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Methamphetamine (METH) is a psychostimulant that induces neural damage in experimental animals and humans. A binge (usually in the 5–10 mg/kg dose range 4× at 2 h intervals) and the acute bolus drug administration (20–40 mg/kg) of METH have been employed frequently to study neurotoxicity in the brain. In this study we have compared these drug delivery schedules to determine their efficacy to induce striatal apoptosis. Exposure of male mice to a binge of METH at 10 mg/kg 4× at 2 h intervals (cumulative dose of 40 mg/kg) was approximately four times less effective in inducing apoptotic cell death (TUNEL staining) 24 h after METH treatment in the striatum than a single bolus administration of 30 mg/kg of METH. The residual TUNEL staining observed three days after METH treatment is proportionately equivalent between a binge and the acute bolus drug administration. Interestingly, a binge of METH induces a hyperthermic response of longer duration. This study demonstrates that an acute bolus drug administration of METH is more effective inducing striatal apoptosis in mice, and therefore, is more suitable for studies assessing the impact of METH on sites post-synaptic to the striatonigral dopamine terminals.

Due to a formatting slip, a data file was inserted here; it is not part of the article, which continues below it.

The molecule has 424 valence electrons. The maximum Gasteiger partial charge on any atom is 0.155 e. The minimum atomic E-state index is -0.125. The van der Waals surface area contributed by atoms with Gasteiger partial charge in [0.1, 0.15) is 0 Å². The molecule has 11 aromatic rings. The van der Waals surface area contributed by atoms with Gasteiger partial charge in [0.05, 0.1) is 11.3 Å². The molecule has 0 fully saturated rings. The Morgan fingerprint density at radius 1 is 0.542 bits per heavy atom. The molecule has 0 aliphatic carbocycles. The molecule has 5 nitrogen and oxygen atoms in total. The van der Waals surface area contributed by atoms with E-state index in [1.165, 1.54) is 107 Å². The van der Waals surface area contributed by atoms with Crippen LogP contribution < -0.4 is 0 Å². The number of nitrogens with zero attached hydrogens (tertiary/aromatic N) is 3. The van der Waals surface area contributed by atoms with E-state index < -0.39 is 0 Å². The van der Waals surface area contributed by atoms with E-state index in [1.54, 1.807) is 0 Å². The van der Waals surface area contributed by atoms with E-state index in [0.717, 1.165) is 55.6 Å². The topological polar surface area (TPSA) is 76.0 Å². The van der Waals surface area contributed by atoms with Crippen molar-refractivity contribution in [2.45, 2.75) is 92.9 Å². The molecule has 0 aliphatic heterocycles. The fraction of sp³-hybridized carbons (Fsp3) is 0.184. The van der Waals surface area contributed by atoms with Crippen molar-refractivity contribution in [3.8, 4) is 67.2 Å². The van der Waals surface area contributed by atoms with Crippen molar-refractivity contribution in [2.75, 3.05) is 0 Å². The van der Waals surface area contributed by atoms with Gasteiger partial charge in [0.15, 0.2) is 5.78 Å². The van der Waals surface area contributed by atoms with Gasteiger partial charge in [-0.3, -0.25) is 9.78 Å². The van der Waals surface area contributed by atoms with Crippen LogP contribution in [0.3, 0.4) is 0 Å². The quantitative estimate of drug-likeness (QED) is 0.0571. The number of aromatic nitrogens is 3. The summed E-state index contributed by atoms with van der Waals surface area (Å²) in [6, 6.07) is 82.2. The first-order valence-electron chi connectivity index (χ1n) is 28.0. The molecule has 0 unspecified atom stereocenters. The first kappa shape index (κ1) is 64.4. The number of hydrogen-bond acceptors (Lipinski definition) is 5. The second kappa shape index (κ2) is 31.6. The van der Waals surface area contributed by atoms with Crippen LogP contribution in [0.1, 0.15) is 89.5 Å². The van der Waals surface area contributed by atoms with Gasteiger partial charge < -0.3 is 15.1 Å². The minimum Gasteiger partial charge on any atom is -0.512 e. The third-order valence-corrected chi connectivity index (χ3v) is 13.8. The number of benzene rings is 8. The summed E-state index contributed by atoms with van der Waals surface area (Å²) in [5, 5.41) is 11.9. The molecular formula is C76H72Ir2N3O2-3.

The work of Escalante and Ellinwood (1970) was the first to demonstrate that METH induces neural damage to neurons of the cat brain. Exposure to a chronic high dose of METH produced depletion of dopamine (up to 80%) in the caudate nucleus of rhesus monkeys for up to six months post-treatment (Seiden et al., 1975). The same study reported loss of some noradrelanin as well. These seminal studies indicated that METH was neurotoxic leading to the systematic analysis of the impact of METH on monoaminergic systems of the brain. Conclusive evidence demonstrating METH-induced neuronal damage came from the application of the silver stain, the gold standard to assess neuronal degeneration. METH was shown to induce dopamine terminal degeneration in the forebrain with the silver stain (Ricaurte et al., 1982, 1984). METH-induced depletion of monoamines may be permanent since chronic exposure to METH in non-human primates led to reductions of dopamine and serotonin in the caudate four years after withdrawal from METH (Woolverton et al., 1989). Exposure to METH also causes cell body injury to neurons of the parietal cortex of rats (Eisch and Marshall, 1998). Studies with humans also demonstrated METH-induced deficits in monoaminergic systems of the forebrain. For example, a post-mortem study of METH users (unknown amount of consumption of the drug) reported significant reduction in the levels of dopamine transporters, tyrosine hydroxylase, and dopamine levels in the caudate and putamen (Wilson et al., 1996). These reductions may be due to toxicity (fewer dopamine terminals) rather than a neuroadaptation (diminished number of dopamine transporter sites against an unchanged number of dopamine terminals) since Positron Emission Tomography scanning involving METH abusers showed reduced levels of dopamine transporters in the caudate after three years of abstinence from METH (McCann et al., 1998). Moreover, detoxified METH abusers showed decreased levels of binding to dopamine transporters and decreased glucose utilization in the caudate and putamen (Volkow et al., 2001a, 2001b). The binge and the acute bolus drug administration of METH have been used in most studies assessing the neurotoxic effects of METH in the brain and both are equally effective inducing depletion of dopamine terminal markers in the striatum (for review see (Davidson et al., 2001). However, METH-induced apoptosis is a relatively recent discovery (Deng et al., 2001; Eisch and Marshall, 1998; Pu et al., 1996) that needs to be studied in more detail because it represents a model of striatal injury at the level of the postsynaptic neurons. In this study, we demonstrate that both the binge and an acute bolus drug administration of METH induce striatal apoptosis, but the latter is more effective. In contrast, the binge of METH induces a hyperthermic response of similar magnitude but of longer duration.